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Ovarian cancer

This page provides information for women, their partners and families about ovarian cancer. 

About ovarian cancer

Women have two ovaries located on each side of the uterus (womb). Ovarian cancer develops when the cells in the ovary grow and multiply too quickly, damaging healthy tissue. Sometimes these cells come from the fallopian tubes, close to the ovaries. Ovarian cancer is the second most common gynaecological cancer.

The links below provide more information about ovarian cancer:

  • Cancer Research UK
    Includes information on diagnosing, treating and living with ovarian cancer
  • The Eve Appeal
    Includes information about the key messages, the early signs and symptoms of ovarian cancer, leading risk factors and actions that may reduce the risk of developing ovarian cancer
  • Macmillan
    Help and support for people affected by ovarian cancer
  • NHS Choices
    Includes information about symptoms, causes, diagnosis, treatment, living with ovarian cancer and prevention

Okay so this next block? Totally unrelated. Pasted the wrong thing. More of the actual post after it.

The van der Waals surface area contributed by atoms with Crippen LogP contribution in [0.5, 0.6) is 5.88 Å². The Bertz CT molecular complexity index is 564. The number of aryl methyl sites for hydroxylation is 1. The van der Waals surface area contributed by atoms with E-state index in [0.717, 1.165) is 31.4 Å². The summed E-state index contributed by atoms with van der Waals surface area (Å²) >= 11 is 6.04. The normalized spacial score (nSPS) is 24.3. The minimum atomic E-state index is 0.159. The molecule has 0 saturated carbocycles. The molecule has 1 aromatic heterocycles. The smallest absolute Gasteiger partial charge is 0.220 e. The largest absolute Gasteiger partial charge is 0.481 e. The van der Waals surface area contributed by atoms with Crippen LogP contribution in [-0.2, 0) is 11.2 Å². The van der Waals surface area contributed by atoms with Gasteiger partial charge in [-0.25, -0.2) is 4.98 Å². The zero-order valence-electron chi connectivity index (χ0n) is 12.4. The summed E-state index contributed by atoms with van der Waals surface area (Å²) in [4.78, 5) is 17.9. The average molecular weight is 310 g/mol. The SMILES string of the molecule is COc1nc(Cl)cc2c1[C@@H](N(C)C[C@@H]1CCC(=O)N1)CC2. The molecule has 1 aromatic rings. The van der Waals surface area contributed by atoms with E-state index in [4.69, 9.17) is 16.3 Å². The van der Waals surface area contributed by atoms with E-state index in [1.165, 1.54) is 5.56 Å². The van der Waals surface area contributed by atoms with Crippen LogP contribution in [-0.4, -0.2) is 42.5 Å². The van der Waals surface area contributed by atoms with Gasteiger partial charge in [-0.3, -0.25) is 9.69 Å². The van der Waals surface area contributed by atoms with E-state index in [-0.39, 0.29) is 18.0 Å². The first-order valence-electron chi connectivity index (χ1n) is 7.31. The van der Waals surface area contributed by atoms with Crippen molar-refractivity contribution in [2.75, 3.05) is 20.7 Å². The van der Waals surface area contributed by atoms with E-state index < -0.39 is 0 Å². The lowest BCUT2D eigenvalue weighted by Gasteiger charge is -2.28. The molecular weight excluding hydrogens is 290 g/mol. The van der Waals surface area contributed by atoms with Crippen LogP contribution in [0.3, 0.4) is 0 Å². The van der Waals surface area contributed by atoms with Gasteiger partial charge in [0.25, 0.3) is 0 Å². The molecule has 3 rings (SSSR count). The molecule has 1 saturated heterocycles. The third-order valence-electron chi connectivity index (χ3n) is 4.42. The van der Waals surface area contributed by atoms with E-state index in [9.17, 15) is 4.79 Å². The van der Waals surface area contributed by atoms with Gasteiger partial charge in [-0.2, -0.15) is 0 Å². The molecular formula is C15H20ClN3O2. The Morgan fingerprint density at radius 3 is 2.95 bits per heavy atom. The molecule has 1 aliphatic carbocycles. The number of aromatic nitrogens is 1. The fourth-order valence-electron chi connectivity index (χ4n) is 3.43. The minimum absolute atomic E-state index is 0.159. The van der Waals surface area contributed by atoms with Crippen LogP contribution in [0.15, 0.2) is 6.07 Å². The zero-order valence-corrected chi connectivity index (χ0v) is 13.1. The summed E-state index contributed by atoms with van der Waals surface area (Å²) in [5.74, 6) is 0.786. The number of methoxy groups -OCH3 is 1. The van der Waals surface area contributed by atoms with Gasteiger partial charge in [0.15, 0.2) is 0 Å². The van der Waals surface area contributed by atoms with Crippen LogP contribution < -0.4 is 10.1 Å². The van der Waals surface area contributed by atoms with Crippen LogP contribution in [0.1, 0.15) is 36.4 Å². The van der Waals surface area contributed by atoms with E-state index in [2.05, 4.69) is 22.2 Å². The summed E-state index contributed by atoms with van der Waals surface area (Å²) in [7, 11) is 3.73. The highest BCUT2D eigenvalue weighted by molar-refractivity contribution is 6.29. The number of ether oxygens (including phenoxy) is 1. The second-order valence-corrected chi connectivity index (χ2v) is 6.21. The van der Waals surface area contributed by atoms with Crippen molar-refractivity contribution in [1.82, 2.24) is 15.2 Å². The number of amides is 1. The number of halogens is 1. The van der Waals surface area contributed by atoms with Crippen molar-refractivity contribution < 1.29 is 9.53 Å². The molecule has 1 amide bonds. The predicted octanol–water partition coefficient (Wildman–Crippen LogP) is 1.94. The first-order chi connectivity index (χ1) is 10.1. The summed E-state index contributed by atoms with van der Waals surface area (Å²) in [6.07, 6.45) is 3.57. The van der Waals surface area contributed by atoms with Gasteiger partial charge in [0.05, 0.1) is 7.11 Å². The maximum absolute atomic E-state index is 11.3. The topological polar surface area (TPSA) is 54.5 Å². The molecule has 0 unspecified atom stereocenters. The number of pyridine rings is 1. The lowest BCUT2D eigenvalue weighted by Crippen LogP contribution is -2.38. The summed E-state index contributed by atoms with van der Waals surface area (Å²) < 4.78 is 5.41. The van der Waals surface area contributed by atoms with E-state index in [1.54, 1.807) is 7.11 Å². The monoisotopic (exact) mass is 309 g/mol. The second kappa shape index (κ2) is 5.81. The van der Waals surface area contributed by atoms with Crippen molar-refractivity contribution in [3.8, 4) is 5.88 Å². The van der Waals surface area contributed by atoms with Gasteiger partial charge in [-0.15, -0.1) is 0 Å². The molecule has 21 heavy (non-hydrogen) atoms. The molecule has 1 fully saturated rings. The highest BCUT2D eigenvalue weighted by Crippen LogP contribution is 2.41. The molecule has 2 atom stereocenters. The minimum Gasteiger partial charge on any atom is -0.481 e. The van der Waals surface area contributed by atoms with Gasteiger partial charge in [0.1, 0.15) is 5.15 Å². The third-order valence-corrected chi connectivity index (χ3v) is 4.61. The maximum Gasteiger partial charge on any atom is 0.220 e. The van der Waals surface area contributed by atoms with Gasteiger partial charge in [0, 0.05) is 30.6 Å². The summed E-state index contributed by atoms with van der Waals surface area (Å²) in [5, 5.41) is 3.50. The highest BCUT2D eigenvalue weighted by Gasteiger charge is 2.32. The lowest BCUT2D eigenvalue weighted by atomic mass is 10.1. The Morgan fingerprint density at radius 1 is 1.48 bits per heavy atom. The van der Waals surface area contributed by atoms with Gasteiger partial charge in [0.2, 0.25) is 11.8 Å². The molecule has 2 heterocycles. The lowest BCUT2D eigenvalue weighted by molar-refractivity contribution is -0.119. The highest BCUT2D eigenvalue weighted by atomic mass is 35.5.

• Ovacome
    In-depth information about ovarian cancer
  • RCOG
    Includes information about symptoms, diagnosis, stages and grades of the disease, and available treatment options
  • Target Ovarian Cancer
    Information and support for people with ovarian cancer
  • Women’s Health Concern
    Ovarian cancer factsheet

Making a choice about your treatment

There will be choices to make about the type of treatment you wish to receive. You will probably have a lot of questions and may wish to discuss your options with family and friends. To begin with, try to get answers to three key questions:

  • What are my options?
  • What are the pros and cons of each option for me?
  • How do I get support to help me make a decision that is right for me?

For more information about working with your healthcare professional to make the right choice for you, please visit the NHS Shared Decision Making website.

About the links on this page

Some of the information this page links to  is not produced by the RCOG. Our policy on publishing links to third-party sites outlines how we decide which sites to link to, and our terms and conditions include a disclaimer about the RCOG’s responsibility for information on linked sites.

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If you have any questions, please email womensvoices@rcog.org.uk.

Elsewhere on the site

Medical terms explained
A–Z of common medical words in women’s health
About the RCOG
Find out about our work to improve women’s health worldwide